Leaders in higher education often throw around the terms “safety net” and “college prep course” when discussing remedial college courses. Coincidentally, Fla. Governor Rick Scott recently signed legislation to throw out as part of a reform effort set to affect Florida’s 28 community colleges, effective fall 2014.
While many would argue that remedial courses are cost-prohibitive and frustrating for students seeking to immediately earn credit upon college enrollment, there is a reason why they are in place at colleges and universities (both public and private) across the country: students need them.
The Orlando Sentinel article emphasizes the availability of tutoring and other support services that will be offered to students formerly (or needing to be) enrolled in non-credit remedial courses. It fails to provide commentary on the fact, however, that tutoring and student support services are currently available to all students—remedial or college-ready—at all colleges and universities. Providing a few tutoring sessions here and there is not likely to promote the same kind of intensive learning for which remedial, or “developmental,” courses were created.
Furthermore, before the affected students start celebrating their freedom from placement tests and remedial coursework, two major consequences (among others) ought to be considered:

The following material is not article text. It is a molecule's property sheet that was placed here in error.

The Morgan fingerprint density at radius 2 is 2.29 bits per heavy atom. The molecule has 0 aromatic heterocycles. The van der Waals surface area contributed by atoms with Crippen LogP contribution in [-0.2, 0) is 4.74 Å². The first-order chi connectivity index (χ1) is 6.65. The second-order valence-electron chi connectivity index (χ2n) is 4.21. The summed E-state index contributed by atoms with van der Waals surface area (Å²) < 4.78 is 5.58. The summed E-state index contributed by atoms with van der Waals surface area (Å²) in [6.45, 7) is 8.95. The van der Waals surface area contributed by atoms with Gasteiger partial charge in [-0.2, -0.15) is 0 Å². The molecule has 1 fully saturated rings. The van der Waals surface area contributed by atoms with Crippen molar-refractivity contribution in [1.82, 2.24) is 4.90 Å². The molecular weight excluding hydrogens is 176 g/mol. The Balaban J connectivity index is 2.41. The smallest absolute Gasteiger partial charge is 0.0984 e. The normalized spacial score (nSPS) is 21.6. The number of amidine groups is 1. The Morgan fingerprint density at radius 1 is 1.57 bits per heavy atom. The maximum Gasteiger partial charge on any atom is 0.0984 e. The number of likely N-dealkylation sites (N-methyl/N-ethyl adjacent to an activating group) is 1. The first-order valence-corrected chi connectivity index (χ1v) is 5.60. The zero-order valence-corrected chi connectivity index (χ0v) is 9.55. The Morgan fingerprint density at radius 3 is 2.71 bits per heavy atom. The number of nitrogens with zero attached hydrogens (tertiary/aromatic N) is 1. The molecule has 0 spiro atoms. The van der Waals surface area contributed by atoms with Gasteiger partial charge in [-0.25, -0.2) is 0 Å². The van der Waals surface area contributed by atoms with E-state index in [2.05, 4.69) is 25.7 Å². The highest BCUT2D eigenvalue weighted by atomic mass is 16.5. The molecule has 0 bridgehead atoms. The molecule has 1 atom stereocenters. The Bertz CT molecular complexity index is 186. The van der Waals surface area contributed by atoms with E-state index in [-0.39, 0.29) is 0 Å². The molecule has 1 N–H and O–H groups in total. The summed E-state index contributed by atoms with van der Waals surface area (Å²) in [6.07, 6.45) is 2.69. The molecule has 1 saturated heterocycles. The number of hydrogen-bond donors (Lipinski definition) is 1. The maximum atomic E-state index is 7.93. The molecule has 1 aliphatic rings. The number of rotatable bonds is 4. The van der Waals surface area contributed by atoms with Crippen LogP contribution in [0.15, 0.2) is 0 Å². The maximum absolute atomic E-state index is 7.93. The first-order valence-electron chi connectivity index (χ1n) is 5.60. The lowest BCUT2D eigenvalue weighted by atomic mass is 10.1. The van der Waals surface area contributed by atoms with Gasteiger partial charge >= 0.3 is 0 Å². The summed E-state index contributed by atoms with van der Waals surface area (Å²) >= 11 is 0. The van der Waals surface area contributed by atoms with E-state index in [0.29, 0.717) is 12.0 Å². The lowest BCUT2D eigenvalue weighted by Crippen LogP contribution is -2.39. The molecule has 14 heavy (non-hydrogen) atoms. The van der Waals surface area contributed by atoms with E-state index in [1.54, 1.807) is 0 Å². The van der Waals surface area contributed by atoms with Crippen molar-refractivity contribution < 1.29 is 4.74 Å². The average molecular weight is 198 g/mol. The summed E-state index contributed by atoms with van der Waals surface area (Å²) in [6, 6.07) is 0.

- Students who aren’t college-ready (as formerly determined by placement tests) will not suddenly and miraculously begin performing at college-ready levels, simply by virtue of forgoing placement exams and remedial courses. This could mean lower course performance for the affected population, thereby decreasing students’ GPAs and their ability to attain financial aid packages.
- Remedial courses need not be treated as punishments or impediments for students embarking on their journey to a college education. The state of Florida is not doing itself any favors by pushing students into courses for which they are not academically prepared. Doing so is like promoting an individual within an organization prior to that person earning the promotion. Comparing a college to a workplace environment, remedial courses are akin to professional development intended to bolster skills and prepare employees (read: students) for unchartered territory and the development of new skills and competencies.
Though remedial education is in no way perfect, I am unconvinced that simply removing placement exams and developmental courses are the best solutions for remedial education reform. Floridians deserve alternative options that will help them reach college-level skills in reading, writing, analysis, and beyond. Research has shown that the more proactive approach of increasing rigor in high school is a strong indicator for post-secondary educational success. Thus, focusing more time and energy on college-readiness before students earn their diploma (e.g., by expanding opportunities for dual credit/Advanced Placement courses) would serve the state well in preparing its students for the academic challenges they will face in college. – Christine Duchouquette